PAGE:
Digby, guest-blogging at Glenn Greenwald’s site today, has a post on police overuse of tasers. It addresses some concerns I have had of late, especially in light of last week’s widely reported incident in which
Mobile, Alabama, police officers, responding to a complaint about a man who had locked himself in a store bathroom for more than an hour, used a tire iron to crack open the door, sprayed pepper spray through the crack to subdue him, and tasered him when they got inside. He was arrested for disorderly conduct, but a magistrate refused to issue a warrant. It turns out that the man was deaf, mentally disabled, and understandably scared to death.

Digby addresses this incident and more. Here are excerpts:

In our apparent acceptance of torture as a legal method of interrogation, the bar of civilized official behavior has been lowered to the point where we are accepting torture in everyday life as if it’s nothing. Indeed, we are using it as a form of entertainment.

I’m speaking of the ever more common use of the Taser, an electrical device used by police and other authorities to drop its victims to the ground and coerce instant compliance. The videos of various incidents make the rounds on the internet and you can see by the comments at the YouTube site that a large number of Americans find tasering to be a sort of slapstick comedy, the equivalent of someone slipping on a banana peel, with a touch of that authoritarian cruelty that always seems to amuse a certain kind of person. “Don’t tase me bro” is a national catch phrase.

Tasers aren’t benign however. They kill people. … . As awful as the possibility of death is, tasers would be a blight on any free people even if they weren’t so often deadly. Tasers were sold to the public as a tool for law enforcement to be used in lieu of deadly force. Presumably, this means situations in which officers would have previously had to use their firearms. It’s hard to argue with that, and I can’t think of a single civil libertarian who would say that this would be a truly civilized advance in policing. Nobody wants to see more death and if police have a weapon they can employ instead of a gun, in self defense or to stop someone from hurting others, I think we all can agree that’s a good thing.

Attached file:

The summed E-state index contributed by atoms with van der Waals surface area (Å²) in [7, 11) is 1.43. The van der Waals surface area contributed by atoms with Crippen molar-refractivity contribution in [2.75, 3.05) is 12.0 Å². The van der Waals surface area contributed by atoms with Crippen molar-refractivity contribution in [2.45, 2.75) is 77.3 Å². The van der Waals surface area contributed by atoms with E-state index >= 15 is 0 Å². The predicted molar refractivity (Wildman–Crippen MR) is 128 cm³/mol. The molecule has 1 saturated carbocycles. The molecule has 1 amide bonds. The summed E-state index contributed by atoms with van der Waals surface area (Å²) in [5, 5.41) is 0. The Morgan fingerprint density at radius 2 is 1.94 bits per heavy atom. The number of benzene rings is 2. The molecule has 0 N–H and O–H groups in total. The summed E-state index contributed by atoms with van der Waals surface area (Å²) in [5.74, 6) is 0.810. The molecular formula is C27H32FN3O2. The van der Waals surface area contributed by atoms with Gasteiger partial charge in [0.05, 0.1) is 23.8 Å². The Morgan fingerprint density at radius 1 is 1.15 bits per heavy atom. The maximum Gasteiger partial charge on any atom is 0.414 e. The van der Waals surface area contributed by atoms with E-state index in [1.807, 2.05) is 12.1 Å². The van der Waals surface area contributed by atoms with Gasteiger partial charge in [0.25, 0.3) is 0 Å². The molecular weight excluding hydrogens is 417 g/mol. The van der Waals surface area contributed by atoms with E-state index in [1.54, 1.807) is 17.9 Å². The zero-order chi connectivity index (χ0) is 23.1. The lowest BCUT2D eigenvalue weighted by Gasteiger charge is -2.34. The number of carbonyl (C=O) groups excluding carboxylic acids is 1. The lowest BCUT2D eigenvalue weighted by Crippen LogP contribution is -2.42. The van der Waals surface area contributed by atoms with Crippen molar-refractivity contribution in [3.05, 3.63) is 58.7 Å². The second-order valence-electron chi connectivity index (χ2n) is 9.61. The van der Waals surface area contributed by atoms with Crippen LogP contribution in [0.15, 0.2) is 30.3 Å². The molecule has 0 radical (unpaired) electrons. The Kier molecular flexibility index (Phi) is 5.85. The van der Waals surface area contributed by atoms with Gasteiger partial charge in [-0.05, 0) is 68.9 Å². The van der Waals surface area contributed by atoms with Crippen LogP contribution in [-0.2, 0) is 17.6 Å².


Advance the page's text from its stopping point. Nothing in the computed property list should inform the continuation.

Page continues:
But that’s not what’s happening. Tasers are routinely used by police to torture innocent people who have not broken any law and whose only crime is being disrespectful toward their authority or failing to understand their “orders.” There is ample evidence that police often take no more than 30 seconds to talk to citizens before employing the taser, they use them while people are already handcuffed and thus present no danger, and are used often against the mentally ill and handicapped. It is becoming a barbaric tool of authoritarian, social control. …

Representatives of the government torture innocent citizens into unconsciousness, on camera, in United States courtrooms with tasers. They use them on prisoners and on motorists and on political protesters and bicycle riders, on mentally ill and handicapped people and on children. And it’s happening with nary a peep of protest.

America’s torture problem is much bigger than Gitmo or the CIA or the waterboarding of Khalid Sheikh Mohammed. The government is torturing people every day and killing some of them. Then videos of the torture wind up on Youtube where sadists laugh and jeer at the victims. It’s the sign of profound cultural illness.